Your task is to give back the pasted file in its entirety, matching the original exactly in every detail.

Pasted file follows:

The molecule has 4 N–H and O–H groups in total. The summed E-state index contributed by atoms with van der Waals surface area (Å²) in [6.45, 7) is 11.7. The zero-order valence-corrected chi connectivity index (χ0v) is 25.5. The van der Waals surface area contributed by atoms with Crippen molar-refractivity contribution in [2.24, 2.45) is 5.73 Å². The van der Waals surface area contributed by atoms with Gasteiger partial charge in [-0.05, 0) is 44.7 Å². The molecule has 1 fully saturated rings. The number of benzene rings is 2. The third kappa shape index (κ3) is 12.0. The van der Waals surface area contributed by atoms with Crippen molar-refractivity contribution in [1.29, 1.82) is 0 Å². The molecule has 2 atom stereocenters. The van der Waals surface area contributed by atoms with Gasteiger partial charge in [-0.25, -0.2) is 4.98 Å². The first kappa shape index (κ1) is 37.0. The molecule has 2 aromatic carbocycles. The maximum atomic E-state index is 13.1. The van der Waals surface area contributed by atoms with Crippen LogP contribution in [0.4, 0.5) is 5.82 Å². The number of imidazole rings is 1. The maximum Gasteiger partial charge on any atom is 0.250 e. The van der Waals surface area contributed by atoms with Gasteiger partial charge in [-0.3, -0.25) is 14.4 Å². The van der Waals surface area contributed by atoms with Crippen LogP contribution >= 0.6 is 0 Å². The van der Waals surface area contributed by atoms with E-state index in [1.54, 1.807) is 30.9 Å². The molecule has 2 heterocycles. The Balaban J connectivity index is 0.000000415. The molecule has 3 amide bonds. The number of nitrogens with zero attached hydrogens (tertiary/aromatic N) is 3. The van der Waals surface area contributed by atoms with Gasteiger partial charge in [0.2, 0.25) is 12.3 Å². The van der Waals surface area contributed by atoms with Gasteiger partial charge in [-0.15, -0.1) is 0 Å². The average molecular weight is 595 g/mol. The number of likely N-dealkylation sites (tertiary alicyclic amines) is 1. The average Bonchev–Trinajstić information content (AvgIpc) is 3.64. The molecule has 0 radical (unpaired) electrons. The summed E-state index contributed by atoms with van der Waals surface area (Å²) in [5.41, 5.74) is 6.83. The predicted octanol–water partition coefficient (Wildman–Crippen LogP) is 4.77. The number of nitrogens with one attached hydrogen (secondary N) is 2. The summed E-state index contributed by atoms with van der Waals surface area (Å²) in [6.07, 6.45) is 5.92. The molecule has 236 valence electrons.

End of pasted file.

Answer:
The molecule has 4 N–H and O–H groups in total. The summed E-state index contributed by atoms with van der Waals surface area (Å²) in [6.45, 7) is 11.7. The zero-order valence-corrected chi connectivity index (χ0v) is 25.5. The van der Waals surface area contributed by atoms with Crippen molar-refractivity contribution in [2.24, 2.45) is 5.73 Å². The van der Waals surface area contributed by atoms with Gasteiger partial charge in [-0.05, 0) is 44.7 Å². The molecule has 1 fully saturated rings. The number of benzene rings is 2. The third kappa shape index (κ3) is 12.0. The van der Waals surface area contributed by atoms with Crippen molar-refractivity contribution in [1.29, 1.82) is 0 Å². The molecule has 2 atom stereocenters. The van der Waals surface area contributed by atoms with Gasteiger partial charge in [-0.25, -0.2) is 4.98 Å². The first kappa shape index (κ1) is 37.0. The molecule has 2 aromatic carbocycles. The maximum atomic E-state index is 13.1. The van der Waals surface area contributed by atoms with Crippen LogP contribution in [0.4, 0.5) is 5.82 Å². The number of imidazole rings is 1. The maximum Gasteiger partial charge on any atom is 0.250 e. The van der Waals surface area contributed by atoms with Gasteiger partial charge in [-0.3, -0.25) is 14.4 Å². The van der Waals surface area contributed by atoms with Crippen LogP contribution >= 0.6 is 0 Å². The van der Waals surface area contributed by atoms with E-state index in [1.54, 1.807) is 30.9 Å². The molecule has 2 heterocycles. The Balaban J connectivity index is 0.000000415. The molecule has 3 amide bonds. The number of nitrogens with zero attached hydrogens (tertiary/aromatic N) is 3. The van der Waals surface area contributed by atoms with Gasteiger partial charge in [0.2, 0.25) is 12.3 Å². The van der Waals surface area contributed by atoms with Gasteiger partial charge in [-0.15, -0.1) is 0 Å². The average molecular weight is 595 g/mol. The number of likely N-dealkylation sites (tertiary alicyclic amines) is 1. The average Bonchev–Trinajstić information content (AvgIpc) is 3.64. The molecule has 0 radical (unpaired) electrons. The summed E-state index contributed by atoms with van der Waals surface area (Å²) in [5.41, 5.74) is 6.83. The predicted octanol–water partition coefficient (Wildman–Crippen LogP) is 4.77. The number of nitrogens with one attached hydrogen (secondary N) is 2. The summed E-state index contributed by atoms with van der Waals surface area (Å²) in [6.07, 6.45) is 5.92. The molecule has 236 valence electrons.